Posts Tagged ‘spelling’

To good to pass up?? Whoops!

Friday, September 16th, 2011


 Fall and Football are finally back in the air in Alabama, and none too soon after a stifling summer.  Max's Delicatessen makes great sandwiches, but the subject line of the email they sent out to customers this week was not so great.  It read this way:

Tailgate Specials To Good To Pass Up!

Whoops! When TOO means OVERLY or ALSO as it does in this subject line, it should be spelled with two O's, as in TOO STRONG or TOO WEAK.

Spelled with one O, TO is a preposition, as in TO THE MOVIES or TO THE DOOR, or it is part of an infinitive, as in TO DRIVE or TO SING. The subject line should read this way:

Tailgate Specials Too Good To Pass Up!


Good luck this weekend to my three favorite teams: the OMHS Eagles, the Auburn Tigers, and the OSU Buckeyes!

Hearing aid company ad offers perfect example of bad usage = bad impression.

Tuesday, August 2nd, 2011

The heated debate about the importance of good spelling continues on LinkedIn (see previous blog post). When I opened my local newspaper yesterday morning, page 8A carried a perfect example of the kind of poor advertisement that can detract from a company's professional image. Today's ad for Patillo Balance and Hearing Center, a respected business in Birmingham, contains not one but SEVEN spelling and usage errors in ONE ad!  I believe that is a record in my collection, and I cannot imagine how it got past proofreaders at Patillo and at The Birmingham News.  Yoo-hoo, anybody in that capacity on duty? 

 Whoops #1–Although PREFORM is a word, it is not the one needed here.  It should be PERFORM, which is what you would want your hearing aid to do when you want to hear. PREFORM means to shape something ahead of time.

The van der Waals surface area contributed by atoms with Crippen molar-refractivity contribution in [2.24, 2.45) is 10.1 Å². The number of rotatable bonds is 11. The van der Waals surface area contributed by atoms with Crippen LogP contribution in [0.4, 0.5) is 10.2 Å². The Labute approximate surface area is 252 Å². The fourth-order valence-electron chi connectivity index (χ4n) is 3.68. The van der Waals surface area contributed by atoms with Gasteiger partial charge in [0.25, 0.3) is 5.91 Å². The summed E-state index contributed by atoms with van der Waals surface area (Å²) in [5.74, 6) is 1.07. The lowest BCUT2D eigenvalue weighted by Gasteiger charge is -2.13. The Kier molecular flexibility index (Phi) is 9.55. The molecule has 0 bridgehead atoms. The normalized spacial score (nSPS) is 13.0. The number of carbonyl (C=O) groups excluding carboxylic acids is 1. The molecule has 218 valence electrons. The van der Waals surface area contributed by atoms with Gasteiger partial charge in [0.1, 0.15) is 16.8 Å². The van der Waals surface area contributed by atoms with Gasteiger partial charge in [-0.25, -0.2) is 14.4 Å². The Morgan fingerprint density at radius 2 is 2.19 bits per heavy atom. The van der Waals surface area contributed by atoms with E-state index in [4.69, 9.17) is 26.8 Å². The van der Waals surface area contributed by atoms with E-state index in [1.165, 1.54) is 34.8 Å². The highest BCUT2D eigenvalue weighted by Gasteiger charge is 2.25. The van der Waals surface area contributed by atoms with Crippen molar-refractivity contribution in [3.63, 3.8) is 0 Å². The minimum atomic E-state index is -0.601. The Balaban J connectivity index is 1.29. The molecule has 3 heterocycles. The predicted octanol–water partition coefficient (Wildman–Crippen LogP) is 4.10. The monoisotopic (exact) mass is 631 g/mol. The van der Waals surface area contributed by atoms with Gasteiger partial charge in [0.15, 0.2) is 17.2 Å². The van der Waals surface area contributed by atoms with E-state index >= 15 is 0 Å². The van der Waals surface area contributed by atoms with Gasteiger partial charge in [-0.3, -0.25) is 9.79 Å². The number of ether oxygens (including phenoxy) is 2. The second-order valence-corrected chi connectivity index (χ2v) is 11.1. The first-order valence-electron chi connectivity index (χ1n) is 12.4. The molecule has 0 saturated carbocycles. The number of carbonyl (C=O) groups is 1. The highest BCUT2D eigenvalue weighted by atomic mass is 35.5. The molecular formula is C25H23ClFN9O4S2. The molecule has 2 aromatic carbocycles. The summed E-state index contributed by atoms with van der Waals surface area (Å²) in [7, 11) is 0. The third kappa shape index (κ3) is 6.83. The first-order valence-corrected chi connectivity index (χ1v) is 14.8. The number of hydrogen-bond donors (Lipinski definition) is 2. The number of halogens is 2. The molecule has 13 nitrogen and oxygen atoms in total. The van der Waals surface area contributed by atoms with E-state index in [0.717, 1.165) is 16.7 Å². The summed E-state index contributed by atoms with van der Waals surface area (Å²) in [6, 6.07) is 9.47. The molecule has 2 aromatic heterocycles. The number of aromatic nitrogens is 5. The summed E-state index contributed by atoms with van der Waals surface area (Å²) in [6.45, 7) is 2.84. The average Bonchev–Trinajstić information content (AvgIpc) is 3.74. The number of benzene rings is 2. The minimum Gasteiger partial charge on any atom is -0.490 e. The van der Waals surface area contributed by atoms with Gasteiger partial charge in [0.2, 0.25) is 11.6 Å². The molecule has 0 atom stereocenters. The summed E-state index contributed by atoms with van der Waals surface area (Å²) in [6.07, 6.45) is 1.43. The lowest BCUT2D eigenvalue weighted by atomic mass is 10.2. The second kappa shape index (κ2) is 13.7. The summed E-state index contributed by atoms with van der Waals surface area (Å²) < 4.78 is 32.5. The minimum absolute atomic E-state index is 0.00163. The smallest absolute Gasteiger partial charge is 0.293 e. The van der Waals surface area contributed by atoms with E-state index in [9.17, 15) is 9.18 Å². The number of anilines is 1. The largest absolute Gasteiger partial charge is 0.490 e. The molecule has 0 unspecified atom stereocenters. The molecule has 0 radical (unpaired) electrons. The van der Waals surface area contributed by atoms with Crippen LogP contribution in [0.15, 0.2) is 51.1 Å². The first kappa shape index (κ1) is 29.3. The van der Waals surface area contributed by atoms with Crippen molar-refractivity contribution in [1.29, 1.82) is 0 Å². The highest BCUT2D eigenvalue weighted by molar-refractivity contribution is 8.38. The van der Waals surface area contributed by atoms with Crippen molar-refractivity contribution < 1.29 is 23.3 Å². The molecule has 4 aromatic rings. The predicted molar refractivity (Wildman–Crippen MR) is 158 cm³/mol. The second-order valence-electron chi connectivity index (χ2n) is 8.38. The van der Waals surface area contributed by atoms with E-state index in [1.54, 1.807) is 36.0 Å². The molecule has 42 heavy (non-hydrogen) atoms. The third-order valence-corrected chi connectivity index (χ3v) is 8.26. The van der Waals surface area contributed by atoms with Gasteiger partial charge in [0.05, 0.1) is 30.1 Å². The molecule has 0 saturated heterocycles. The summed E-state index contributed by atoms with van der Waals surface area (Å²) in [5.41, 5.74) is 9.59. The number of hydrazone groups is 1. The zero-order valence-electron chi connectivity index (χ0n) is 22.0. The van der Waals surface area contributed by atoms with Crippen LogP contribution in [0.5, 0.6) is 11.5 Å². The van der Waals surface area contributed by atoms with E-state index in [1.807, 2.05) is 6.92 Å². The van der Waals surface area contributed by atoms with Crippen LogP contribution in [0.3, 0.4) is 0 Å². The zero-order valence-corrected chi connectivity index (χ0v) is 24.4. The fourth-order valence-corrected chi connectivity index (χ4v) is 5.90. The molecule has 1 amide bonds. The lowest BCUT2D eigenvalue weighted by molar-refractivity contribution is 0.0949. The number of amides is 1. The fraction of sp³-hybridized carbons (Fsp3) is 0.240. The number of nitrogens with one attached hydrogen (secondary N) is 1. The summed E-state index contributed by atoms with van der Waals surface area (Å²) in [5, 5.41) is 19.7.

Whoops #2–THROUGH is a word, but it is not the one needed here.  You don't want a THROUGH computerized hearing test, you want one that is comprehensive (THOROUGH).


Whoops #3 and #4–POWERFULL is simply misspelled.  It should have only one L at the end (POWERFUL), and a quick spell check (if someone had bothered) would have caught that one. The same is true with DESCREET, which is not a word at all.  You want your hearing aid to be DISCREET (not standing out like a sore thumb).


Whoops #5–MANUFACTURERS refers to the producers of the hearing aids, so possession should be indicated with an apostrophe.  This coupon entry should read: FREE CLEANING AND INSPECTION OF ANY MANUFACTURER'S HEARING AIDS.


Whoops #6 and #7–The word CLEARER is a comparative adjective, as in CLEARER hearing or CLEARER sound.  CLEARER describes a noun.  In this sentence, the writer is referring to the word HEAR, which is a verb.  Therefore, the comparative adverb MORE CLEARLY is needed.  This is followed by the phrase ON THE PHOTO.  I read that three or four times before I figured out that it should have been PHONE, not PHOTO. That sentence should read as follows:

  • Hear more clearly on the phone, in the car, even outside.

LinkedIn question sparks heated debate.

Thursday, July 28th, 2011

A current discussion among the LinkedIn group Creative Designers and Writers has created quite a debate over the past two weeks, and I've enjoyed seeing the comments pour in. Here is the question that was posed:

Can spelling mistakes undermine company credibility?  Yes/No

The answers have varied from those who think spelling doesn't matter anymore (now that we have Twitter) to those who believe, as I do, that poor spelling indicates poor attention to detail and presents the company in a less than professional light.

I was glad to see that most who have responded believe spelling is important.  Here are two answers (used with permission) that I thought put it quite well:

From Mark Dawson, owner of a print shop in the United Kingdom: "Errors indicate either that the author doesn't know any better (and it's not hard) or doesn't care enough (which is sloppy)."   In another comment on this discussion, Mark pointed out the error in someone else's comment–that spelling CAN undermine  a companies  (sic) credibility but may or may not actually do so.  Mark pointed out that this should be written "a company's credibility" and added that "as one side of the argument is keen to assert, such errors undermine the overall credibility of the author.